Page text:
USA Online Colleges
Online universities serving the U.S. are growing rapidly, and for good reason. The Bureau of Labor Statistics reports that high school graduates earned a median weekly salary of $651/week in 2013, while people with a Bachelor's degree earned $1,108/week. This boost to your earning power is supplemented by the money you save when your campus is the Internet, where there's no room and board to pay for, and no incidental expenses like parking fees. And those attending online schools in the U.S. are eligible for the same financial aid as traditional students. These monetary incentives are great reasons study online in the U.S., but there are even more benefits.
Benefits of Online Schools Serving the U.S.
Convenience and flexibility are key advantages of online colleges serving the U.S. You can log in to the virtual classroom anywhere there is an Internet connection, be it at home or on the road, from Hawaii to Georgia. You can choose when to do your coursework, and whether to enroll on a per-class basis or in a full or part-time degree program. Because of this flexibility, you can continue to support yourself and your family while exploring a subject you've always been fascinated by, or while acquiring credentials and skills to help you land a job or earn a promotion. And while studying will allow you to make more greenbacks, you can also feel good about being green: going to school online cuts down on paper waste as well as fuel emissions from commuting to campus.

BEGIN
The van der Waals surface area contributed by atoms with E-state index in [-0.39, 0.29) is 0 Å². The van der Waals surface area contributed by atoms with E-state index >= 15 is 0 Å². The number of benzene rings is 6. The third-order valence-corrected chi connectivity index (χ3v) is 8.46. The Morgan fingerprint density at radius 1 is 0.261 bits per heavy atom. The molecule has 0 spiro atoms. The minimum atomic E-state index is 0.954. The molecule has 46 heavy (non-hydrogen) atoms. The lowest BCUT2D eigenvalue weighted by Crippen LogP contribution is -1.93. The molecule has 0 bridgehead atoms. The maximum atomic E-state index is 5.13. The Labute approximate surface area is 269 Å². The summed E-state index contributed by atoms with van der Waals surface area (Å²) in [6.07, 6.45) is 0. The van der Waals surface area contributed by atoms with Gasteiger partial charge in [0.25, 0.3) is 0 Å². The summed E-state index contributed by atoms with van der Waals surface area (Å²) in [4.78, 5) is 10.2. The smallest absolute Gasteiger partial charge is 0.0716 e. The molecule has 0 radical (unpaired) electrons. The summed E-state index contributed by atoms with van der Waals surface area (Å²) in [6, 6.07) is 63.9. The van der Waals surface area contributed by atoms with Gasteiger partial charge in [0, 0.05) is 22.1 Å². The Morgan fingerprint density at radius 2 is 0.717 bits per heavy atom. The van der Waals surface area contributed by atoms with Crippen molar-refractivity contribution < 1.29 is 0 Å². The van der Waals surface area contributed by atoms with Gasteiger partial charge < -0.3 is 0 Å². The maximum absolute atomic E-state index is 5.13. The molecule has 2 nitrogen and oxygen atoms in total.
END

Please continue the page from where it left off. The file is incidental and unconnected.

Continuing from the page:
- In 2012, 5.5 million U.S. students took at least one online class, according to the National Center for Education Statistics.
- In 2011, 65 percent of higher education institutions reported to the Babson Survey Research Group that online learning is a critical part of their long-term strategy.
- Between 2003-2011, the overall number of college students went up by 2 percent, while enrollment in online courses grew by 10 percent, according to the Babson Survey Research Group.